I did a simple SSDT Hooks detector that iterates through all entries and checks if any address is outside the Kernel module. If so, I can even go back and using the
syscall find out what function was supposed to be there.
I suppose that at this point I could also try to undo the hook, but I haven't tried yet.
ZwQuerySystemInformation to get a list of modules and I always assume that the first module is the kernel.
How safe is this approach? Is there a chance that the kernel module would not be the first? I could search by name, but it's not always the same so I tried to avoid that; I can make it to search for one of the names the kernel module could have.
I also need that list to see from what module comes the hook.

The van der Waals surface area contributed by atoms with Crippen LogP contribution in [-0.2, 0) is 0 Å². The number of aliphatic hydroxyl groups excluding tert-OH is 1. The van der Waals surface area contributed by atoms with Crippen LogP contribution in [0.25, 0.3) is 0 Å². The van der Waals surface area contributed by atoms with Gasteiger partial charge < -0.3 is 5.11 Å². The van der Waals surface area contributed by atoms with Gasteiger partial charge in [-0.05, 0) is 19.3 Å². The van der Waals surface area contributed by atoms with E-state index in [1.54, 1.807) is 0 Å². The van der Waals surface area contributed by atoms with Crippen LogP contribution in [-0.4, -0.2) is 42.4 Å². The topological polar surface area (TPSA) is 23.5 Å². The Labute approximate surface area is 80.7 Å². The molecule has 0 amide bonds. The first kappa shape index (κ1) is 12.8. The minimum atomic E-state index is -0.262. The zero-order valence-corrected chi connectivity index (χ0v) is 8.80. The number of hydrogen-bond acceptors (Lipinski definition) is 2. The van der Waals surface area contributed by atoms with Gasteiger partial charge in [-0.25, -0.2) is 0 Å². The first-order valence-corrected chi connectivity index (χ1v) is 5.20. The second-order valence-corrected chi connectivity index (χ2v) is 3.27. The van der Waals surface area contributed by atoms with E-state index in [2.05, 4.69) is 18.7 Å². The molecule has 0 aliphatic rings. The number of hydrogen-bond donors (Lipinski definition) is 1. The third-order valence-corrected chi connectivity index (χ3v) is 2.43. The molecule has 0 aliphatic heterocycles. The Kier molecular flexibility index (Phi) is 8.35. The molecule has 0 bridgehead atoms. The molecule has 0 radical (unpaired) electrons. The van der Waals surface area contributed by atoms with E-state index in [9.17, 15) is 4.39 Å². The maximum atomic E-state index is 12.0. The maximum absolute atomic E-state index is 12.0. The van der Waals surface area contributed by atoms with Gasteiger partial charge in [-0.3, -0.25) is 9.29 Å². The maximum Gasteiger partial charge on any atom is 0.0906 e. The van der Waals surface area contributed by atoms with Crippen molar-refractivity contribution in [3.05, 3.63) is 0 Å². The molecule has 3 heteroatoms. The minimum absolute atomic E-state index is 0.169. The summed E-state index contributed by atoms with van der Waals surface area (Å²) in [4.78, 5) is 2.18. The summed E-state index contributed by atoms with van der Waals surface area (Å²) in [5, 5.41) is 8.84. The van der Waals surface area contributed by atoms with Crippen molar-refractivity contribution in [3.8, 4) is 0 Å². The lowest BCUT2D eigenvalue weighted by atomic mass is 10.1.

Is there a way that I can get a list of the loaded modules without
ZwQuerySystemInformation? It can hide information from me if it is hooked.
Regarding inline hooks, right now I iterate through all the exports from the kernel module and check each function's code to see if it begins with a relative jump or a push offset & ret. Should I also check if the address to which the jump / ret is made is outside the kernel module or it's redundant?
If I don't check for the jump address I get a false positive (I think) for
KePollFreezeExecution which jumps inside the kernel module.
nt!KePollFreezeExecution in WinDbg gives the following output
jmp nt!KeIpiGenericCall+0x132 int 3
I know this isn't perfect (someone could place the hook anywhere inside the function code or maybe find a place inside the kernel module where to put his functions and so on), but I'm just doing it to understand how all of this works.
Also, I'm aware that on x64 this methods won't be so simple to implement, but at the moment I'm experimenting with x86.
More of a "how should I approach this" question than "how should I code this".